Get Healthy, Get Fit

Jan 01, 2019



You’ve read the headlines and seen the ads about quick weight loss gimmicks. But what if you could make gradual lifestyle changes that really packed a punch? The thing is, you can. Too much soda, not enough water, sedentary lifestyles (sitting all day) and fast food lead to heart disease, type 2 diabetes and ultimately, premature death.

The Clarion City News encourages you to make small, daily modifications to live healthier.

Consider this:

Soda and diet soda pack on the pounds
One of the major causes of obesity is soda. Addictive by nature, soda consumption accounts for more than a quarter of all drinks consumed in the U.S. Among children, it accounts for more sugar intake than cookies, candy and ice cream combined. For both children and adults, risk factors include diabetes, tooth decay, weakened bones and vitamin A, calcium and magnesium depletion—nutrients needed for healthy weight loss.

Research suggests that soda, including diet soda, increases feelings of hunger due to artificial sweeteners that signal the brain to crave extra food. In addition, diet soda enhances weight gain by as much as 41 percent (University of Texas Health Science Center in San Antonio).

One simple soda modification can reduce weight gain
Studies show that two cans or glasses of soda, per day, add approximately 24 to 35 pounds of fat per year, depending on body size, age, habits, etc. Some have reported that exchanging two cans of soda per day with water— without exercise—resulted in losing 20 pounds after six months. Similarly, people who have replaced their daily, large Coca Cola at McDonald’s with water logged a 32-pound weight loss within a year.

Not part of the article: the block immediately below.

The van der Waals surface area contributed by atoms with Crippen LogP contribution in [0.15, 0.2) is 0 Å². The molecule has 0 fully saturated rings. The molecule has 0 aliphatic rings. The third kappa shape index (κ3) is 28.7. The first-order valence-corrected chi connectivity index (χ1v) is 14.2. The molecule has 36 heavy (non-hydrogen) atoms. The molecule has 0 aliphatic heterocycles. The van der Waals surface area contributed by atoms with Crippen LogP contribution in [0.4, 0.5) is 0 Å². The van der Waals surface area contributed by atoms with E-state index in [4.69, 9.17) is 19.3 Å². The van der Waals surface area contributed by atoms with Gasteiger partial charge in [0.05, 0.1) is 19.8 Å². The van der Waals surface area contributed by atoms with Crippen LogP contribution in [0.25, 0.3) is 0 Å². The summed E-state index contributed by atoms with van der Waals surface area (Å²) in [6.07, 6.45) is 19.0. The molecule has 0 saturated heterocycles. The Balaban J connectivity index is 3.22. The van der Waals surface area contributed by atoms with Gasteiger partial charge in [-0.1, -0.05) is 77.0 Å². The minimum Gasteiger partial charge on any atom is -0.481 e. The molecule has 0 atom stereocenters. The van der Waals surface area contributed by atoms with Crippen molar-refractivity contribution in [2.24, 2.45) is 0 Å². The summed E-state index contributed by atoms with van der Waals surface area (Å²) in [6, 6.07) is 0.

Drinking more water is a win- win
Drinking eight to 10 cups of water has major benefits. For starters, it’s great for your skin. Those who don’t get enough water may suffer from dry skin, skin puffiness, fine lines and wrinkles, water retention and bloating.

Water helps with weight loss because it suppresses the appetite and burns stored fat, while helping to build and strengthen muscle. How this works is water carries oxygen to the cells, allowing the muscles to work harder and longer before they tire.

Water improves cognitive ability, which makes you sharper. The brain needs oxygen to function at optimum levels. Drinking eight to 10 cups of water per day can improve cognitive performance by as much as 30 percent.

Drinking plenty of water also supports nerve functioning as it ensures the body’s electrolyte levels remain high enough to allow the nerves to relay messages to and from the brain as the body is designed to do. Water also helps joints stay strong, healthy and lubricated. This lubrication fosters flexibility which in turn allows smooth, pain-free movements.

Get up and move        
People who sit in an office chair or on the couch for more than six hours per day increase their risk of heart disease by 64 percent, according to the National Center for Biotechnology Information. What follows is a snapshot of what happens to a body that sits. Immediately after sitting more than six hours per day, the electrical activity in the muscles slow, limiting the calorie-burning rate to one calorie per minute.